U.S. plans to subsidize four new Chinese nuke plants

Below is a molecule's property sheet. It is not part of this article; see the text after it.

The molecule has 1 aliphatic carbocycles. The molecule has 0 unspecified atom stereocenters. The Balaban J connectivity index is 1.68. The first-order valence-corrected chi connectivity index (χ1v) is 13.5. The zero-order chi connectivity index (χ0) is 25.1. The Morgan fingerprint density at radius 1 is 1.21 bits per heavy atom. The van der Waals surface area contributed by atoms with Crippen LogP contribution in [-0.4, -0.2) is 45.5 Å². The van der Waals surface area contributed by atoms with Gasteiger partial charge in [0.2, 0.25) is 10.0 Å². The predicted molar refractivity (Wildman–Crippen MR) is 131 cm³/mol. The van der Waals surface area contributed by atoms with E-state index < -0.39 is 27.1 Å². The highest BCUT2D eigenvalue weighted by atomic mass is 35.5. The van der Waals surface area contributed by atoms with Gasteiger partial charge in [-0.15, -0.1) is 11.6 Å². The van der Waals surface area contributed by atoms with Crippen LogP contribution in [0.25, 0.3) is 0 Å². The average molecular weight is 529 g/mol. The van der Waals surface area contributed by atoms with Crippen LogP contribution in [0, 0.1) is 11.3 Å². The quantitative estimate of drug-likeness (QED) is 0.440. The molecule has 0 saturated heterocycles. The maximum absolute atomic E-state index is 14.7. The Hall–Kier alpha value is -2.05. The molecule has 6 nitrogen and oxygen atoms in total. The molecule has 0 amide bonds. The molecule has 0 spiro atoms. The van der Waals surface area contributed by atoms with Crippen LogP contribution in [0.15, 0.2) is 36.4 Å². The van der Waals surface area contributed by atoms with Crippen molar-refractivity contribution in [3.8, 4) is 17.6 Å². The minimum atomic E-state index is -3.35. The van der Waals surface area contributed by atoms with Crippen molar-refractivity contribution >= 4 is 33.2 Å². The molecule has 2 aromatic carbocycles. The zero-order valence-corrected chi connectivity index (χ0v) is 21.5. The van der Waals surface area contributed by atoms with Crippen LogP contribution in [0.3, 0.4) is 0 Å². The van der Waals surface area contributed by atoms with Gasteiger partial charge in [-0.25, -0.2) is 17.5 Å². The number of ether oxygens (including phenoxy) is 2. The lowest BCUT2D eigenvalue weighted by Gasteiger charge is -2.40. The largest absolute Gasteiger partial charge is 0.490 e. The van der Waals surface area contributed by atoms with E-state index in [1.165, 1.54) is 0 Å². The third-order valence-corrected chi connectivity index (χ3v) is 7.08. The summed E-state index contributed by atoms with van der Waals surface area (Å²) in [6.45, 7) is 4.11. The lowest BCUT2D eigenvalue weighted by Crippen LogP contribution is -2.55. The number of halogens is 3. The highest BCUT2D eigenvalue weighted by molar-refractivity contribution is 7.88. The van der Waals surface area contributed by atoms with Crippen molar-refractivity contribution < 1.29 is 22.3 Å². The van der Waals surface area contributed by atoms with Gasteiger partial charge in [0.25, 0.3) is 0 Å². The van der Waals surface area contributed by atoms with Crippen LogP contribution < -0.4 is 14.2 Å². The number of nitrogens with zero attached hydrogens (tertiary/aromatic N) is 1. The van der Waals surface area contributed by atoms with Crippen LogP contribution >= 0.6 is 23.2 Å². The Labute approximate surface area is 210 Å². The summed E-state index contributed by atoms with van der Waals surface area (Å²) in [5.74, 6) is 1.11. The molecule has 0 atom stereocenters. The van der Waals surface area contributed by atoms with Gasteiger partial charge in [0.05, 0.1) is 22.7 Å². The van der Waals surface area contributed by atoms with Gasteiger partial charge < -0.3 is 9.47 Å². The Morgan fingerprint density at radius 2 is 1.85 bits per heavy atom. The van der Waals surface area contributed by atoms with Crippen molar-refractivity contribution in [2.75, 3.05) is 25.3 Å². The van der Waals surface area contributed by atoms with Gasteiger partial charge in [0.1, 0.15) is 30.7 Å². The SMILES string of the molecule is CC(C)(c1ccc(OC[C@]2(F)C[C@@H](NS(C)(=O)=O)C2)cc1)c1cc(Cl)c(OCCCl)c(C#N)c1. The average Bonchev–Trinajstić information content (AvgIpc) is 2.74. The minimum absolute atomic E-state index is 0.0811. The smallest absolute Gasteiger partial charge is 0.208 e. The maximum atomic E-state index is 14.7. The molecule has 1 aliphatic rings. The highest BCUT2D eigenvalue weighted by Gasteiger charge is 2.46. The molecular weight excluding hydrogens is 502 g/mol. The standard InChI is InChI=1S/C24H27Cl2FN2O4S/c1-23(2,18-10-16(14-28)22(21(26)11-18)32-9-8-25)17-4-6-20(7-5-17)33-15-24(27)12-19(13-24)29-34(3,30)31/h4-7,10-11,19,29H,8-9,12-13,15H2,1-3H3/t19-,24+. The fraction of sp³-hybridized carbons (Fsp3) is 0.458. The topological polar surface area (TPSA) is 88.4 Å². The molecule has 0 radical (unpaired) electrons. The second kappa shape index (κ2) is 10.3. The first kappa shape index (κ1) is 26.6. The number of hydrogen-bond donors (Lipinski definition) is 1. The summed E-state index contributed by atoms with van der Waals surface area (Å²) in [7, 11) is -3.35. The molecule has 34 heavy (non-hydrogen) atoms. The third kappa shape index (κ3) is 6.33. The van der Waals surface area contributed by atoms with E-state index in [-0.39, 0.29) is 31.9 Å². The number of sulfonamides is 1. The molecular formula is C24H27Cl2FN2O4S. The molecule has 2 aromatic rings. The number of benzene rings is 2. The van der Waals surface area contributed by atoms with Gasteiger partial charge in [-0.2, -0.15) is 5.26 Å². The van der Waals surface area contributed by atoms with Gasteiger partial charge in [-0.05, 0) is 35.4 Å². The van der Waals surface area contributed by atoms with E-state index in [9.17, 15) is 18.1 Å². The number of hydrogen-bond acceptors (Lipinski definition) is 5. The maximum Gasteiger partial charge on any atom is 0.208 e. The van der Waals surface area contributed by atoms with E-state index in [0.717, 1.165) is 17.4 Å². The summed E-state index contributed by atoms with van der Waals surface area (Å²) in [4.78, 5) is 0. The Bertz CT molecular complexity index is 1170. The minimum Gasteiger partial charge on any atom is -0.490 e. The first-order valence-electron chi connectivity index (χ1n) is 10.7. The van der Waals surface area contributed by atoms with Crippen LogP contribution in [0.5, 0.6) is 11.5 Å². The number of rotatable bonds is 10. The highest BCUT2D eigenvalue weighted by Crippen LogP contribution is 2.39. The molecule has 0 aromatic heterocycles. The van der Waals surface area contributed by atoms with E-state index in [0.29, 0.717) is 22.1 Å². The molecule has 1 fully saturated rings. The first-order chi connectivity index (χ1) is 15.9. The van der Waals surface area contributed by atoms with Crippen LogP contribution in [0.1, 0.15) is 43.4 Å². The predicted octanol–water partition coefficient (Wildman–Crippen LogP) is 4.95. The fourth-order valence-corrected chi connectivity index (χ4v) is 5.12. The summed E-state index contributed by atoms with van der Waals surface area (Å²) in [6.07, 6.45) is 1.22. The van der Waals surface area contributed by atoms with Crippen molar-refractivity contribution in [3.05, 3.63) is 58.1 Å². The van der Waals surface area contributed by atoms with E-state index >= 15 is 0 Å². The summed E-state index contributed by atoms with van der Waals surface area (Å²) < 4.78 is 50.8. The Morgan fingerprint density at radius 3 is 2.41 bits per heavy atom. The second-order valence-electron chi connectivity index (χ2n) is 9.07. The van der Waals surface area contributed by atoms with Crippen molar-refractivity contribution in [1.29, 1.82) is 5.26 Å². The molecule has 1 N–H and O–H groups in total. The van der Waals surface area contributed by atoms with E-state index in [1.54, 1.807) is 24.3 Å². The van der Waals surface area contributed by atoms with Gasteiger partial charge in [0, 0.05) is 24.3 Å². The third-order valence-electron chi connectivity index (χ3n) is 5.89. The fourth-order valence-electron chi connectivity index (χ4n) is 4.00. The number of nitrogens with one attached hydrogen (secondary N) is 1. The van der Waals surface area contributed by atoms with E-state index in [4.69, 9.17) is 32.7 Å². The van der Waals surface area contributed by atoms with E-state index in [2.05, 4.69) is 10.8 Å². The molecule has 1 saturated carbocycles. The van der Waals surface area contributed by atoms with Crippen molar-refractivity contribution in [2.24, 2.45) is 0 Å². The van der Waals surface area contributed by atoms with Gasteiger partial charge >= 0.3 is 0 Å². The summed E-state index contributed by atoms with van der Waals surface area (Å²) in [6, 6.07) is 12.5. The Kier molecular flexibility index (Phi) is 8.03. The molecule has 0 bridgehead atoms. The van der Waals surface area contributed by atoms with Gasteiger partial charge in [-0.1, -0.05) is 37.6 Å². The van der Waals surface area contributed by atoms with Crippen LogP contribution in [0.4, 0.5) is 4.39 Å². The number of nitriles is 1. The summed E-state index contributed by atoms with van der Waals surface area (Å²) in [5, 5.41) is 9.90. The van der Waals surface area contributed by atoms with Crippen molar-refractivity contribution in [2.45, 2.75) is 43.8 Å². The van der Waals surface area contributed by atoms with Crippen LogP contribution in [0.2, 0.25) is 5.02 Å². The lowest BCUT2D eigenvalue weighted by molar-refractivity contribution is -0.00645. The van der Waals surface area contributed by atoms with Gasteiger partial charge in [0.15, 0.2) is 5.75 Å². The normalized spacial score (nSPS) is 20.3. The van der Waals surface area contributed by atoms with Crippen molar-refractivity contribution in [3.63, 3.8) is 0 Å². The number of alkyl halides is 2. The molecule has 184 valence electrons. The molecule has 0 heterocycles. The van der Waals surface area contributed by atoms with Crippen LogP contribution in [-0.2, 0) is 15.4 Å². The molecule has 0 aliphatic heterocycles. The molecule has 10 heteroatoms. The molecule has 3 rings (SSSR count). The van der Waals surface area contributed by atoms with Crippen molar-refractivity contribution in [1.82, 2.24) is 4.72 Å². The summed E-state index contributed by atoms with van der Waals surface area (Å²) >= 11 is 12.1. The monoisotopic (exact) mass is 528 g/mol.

A nearly $5 billion proposed loan package from the U.S. government to British-owned Westinghouse Electric Corp. to build four massive nuclear reactors in China is encountering a flurry of objections. The objections are not about the nuclear waste that would result, or reactors’ vulnerability to terrorist attacks and catastrophic accidents. The problem? “British-owned.” As Rep. Dennis Kucinich (D-Ohio) put it, the U.S. Export-Import Bank, which would provide the loans and loan guarantees, “is funded by U.S. tax dollars; they should be supporting U.S. companies. I’m not against U.S. jobs, but shouldn’t we be for U.S. companies?” Though the deal is expected to employ up to 5,000 U.S. workers to manufacture parts for the Chinese plants, critics point out that those jobs would cost the government about $1 million a pop. If Westinghouse does land the deal, though, said former Energy Secretary Spencer Abraham last week, it could make their new nuke plant model easier to build in the U.S. (which could mean more jobs). Whoopee!
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